Moses led the Exodus of the Jews from slavery in Egypt. He was the first prophet to speak the word of God to the people, and his authority was confirmed by the miracles which he worked. Now, long after the Exodus, in the time of Jesus, the Jewish people were again enslaved. Their country was occupied by Roman forces and they were looking for deliverance. Their scriptures told them that God’s salvation would arrive during a future Passover festival, when a prophet like Moses would return to lead the people away from political oppression. A time when God would feed them once more, by giving them manna from heaven.
And this was now happening. But, the crowds in today’s gospel reading seem to have forgotten much of their tradition, and their main interest in Jesus was due to the food which he gave them to eat.
However Jesus quickly brought them back to the point that they were looking for him for the wrong reasons. He used their scriptures to teach them that he is himself the most important gift from God. They’d been fed physically, but they’d missed the spiritual portion completely. They imagined that food was God’s most important gift, but he told them not to work for the food that will eventually go bad. Instead, he said they should seek the food which will always last.
And this food was himself, Jesus, God’s Christ, the Son of the Father, the I AM, who is God’s life for the world.
The conversation between Jesus and the people has two levels of meaning. Jesus was talking in metaphors about God’s truth, but the people heard and thought in earthly terms. As readers of this Gospel we stand in a privileged position between Jesus and the people. We know far less than Jesus who teaches us, but far more than the people who never seemed to have a clue about their ignorance, or Jesus’s meanings.
If we allow ourselves to stand with the people in this story, but also use our capacity to hear and understand Jesus then we can learn a very profound lesson indeed.
Like the people, we wonder about Jesus. Who is he? Where did he come from and what’s he doing here? As we listen to his voice in this gospel story he gives us the answer to these questions and to more. We have a tendency to come to Jesus for the wrong reasons. Most often to get something from him that is far less than he’s willing to give. Our limited understanding gives us small expectations. Perhaps we seek things that are able to make life easier or more acceptable; like the manna which came through Moses.
The sad thing about this is that we may become so content with it that we never experience the freedom which comes from faith in Jesus.
The miracle of the feeding, and the discussion which goes with it, holds together two things. The people are fed to the full and they are shown Christ, the light of the world.
The people were fed with bread and fish but there was still a deep hunger in them which would not be satisfied until they recognized who fed them. Until they recognized who Jesus really was.
And so it is with us. Jesus comes to us as the grace of God, to call us out of our limited way of living. God’s gift to us is to relate us to Christ in order that we might enjoy a fullness of life that is God’s real intention for our living. If as a result of reading or listening to this gospel story we raise our level of expectations then we have heard what the passage is saying. In Jesus, God is calling us beyond the present limits of our living to a new life which is immersed in, and full of God himself.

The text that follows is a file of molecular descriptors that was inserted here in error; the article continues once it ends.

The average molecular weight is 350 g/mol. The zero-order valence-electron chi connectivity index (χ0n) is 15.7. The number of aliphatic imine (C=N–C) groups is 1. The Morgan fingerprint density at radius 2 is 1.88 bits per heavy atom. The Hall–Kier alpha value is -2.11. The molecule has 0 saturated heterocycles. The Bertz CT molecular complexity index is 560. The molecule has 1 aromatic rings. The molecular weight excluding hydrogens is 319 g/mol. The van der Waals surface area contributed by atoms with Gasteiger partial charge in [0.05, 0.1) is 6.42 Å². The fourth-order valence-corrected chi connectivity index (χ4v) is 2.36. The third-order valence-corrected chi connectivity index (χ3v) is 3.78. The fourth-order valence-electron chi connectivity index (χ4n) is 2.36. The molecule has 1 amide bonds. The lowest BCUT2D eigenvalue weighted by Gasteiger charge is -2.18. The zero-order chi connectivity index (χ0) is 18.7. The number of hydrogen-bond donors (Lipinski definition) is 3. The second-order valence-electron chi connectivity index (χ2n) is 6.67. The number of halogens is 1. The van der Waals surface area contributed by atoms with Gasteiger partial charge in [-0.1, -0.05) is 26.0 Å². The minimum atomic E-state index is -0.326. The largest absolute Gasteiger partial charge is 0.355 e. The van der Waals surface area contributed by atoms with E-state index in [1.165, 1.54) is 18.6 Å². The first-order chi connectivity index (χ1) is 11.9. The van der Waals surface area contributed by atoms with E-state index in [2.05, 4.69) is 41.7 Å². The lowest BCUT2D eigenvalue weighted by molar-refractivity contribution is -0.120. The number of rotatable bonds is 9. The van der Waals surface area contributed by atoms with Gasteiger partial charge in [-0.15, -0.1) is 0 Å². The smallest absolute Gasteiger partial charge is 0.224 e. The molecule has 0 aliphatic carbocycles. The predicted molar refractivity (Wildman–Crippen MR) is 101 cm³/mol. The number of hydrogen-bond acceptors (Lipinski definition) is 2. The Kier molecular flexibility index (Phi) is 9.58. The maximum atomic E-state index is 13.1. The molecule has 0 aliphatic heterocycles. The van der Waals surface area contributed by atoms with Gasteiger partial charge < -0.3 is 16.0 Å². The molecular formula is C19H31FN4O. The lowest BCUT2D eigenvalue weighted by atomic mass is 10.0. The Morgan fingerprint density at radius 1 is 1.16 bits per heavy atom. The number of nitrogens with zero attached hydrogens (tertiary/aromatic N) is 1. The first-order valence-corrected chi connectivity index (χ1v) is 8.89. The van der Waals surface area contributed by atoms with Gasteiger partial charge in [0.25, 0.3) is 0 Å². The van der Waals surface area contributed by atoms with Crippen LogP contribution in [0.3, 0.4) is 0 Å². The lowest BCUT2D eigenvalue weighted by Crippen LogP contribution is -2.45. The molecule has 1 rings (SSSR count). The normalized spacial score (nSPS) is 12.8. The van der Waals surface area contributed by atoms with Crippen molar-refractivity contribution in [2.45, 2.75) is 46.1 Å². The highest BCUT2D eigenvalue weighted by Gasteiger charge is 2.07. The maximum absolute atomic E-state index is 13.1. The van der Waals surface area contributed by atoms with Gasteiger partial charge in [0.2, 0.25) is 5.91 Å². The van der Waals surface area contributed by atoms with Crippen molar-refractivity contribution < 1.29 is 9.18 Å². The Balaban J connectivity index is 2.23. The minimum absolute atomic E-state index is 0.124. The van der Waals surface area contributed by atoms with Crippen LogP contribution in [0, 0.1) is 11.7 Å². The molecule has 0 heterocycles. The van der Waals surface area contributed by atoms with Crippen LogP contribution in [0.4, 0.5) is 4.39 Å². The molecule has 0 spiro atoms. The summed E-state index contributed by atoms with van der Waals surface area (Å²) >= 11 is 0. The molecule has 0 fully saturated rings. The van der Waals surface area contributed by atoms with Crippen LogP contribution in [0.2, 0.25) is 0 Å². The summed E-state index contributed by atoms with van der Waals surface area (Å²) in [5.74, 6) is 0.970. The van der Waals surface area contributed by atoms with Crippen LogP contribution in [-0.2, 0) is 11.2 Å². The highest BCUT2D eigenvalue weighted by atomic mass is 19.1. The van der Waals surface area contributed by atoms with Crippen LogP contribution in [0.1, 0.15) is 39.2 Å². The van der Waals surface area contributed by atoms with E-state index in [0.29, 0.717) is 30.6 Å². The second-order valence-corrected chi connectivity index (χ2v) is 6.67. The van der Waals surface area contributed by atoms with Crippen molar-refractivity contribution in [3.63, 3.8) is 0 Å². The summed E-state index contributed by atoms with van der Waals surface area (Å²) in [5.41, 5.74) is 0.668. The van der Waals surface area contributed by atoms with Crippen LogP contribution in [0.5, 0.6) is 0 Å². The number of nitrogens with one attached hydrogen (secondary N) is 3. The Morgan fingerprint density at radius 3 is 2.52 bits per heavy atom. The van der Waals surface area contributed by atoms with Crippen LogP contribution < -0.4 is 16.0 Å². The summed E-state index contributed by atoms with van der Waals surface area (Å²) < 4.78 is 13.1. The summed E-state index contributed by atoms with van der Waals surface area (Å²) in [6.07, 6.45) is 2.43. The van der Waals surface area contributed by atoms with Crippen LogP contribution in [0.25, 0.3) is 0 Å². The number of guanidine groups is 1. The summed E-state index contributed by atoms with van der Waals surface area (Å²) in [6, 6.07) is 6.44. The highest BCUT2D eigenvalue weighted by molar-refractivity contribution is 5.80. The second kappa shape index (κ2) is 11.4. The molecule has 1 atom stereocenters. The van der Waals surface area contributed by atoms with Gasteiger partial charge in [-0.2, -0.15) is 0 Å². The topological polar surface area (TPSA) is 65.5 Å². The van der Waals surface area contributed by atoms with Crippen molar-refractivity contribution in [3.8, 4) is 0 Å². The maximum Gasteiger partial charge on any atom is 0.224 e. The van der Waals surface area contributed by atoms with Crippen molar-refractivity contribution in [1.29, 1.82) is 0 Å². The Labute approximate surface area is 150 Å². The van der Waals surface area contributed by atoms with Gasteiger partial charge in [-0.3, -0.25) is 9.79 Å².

It took work for the crowd to follow Jesus. No doubt it was hard work to follow him to the mountain to be fed; it must also have been hard work getting across the sea to Capernaum. And now Jesus told them that just as they’d worked for physical food they must work for the spiritual food which would always keep them alive in God.
This food would be given to them by him. It was no less than his own life, and the work which they must do to be given it was to believe that Jesus really was God’s gift of life to the world. Jesus was telling the well fed though weary crowd just to believe in what God was doing for them through him.
Belief was work for them. Belief is work for us too. All the work that we are required to do is to have a certainty in our mind and heart about God and God’s Son. And yet we continue to find this difficult. Some Christians think that they’re not doing enough, and some no doubt, think that they’re doing more than enough. And both of these mistaken positions are based on good works; the good and the bad things that we do. But the centre of our Lord’s teaching in the passage that we’ve just heard is really quite different. Jesus said: “I am the bread of life. He who comes to me will never go hungry, and he who believes in me will never be thirsty.”
At the Last Supper, Jesus himself took bread and broke it; he poured out wine and offered these things to his followers with the words “This is my body” and “This is my blood”. “Do this”, he said, “to remember me”. He told them, and he tells us through them, to keep on breaking, pouring, eating and drinking in order to remember him. And there is very good reason to believe that these words mean: “do this to make me present”.
Remember this when you come to receive Holy Communion in a few moments, for as you take, eat and drink, you are feeding on Christ himself. You are completing all the work which Jesus requires, and through it you are being kept in eternal life.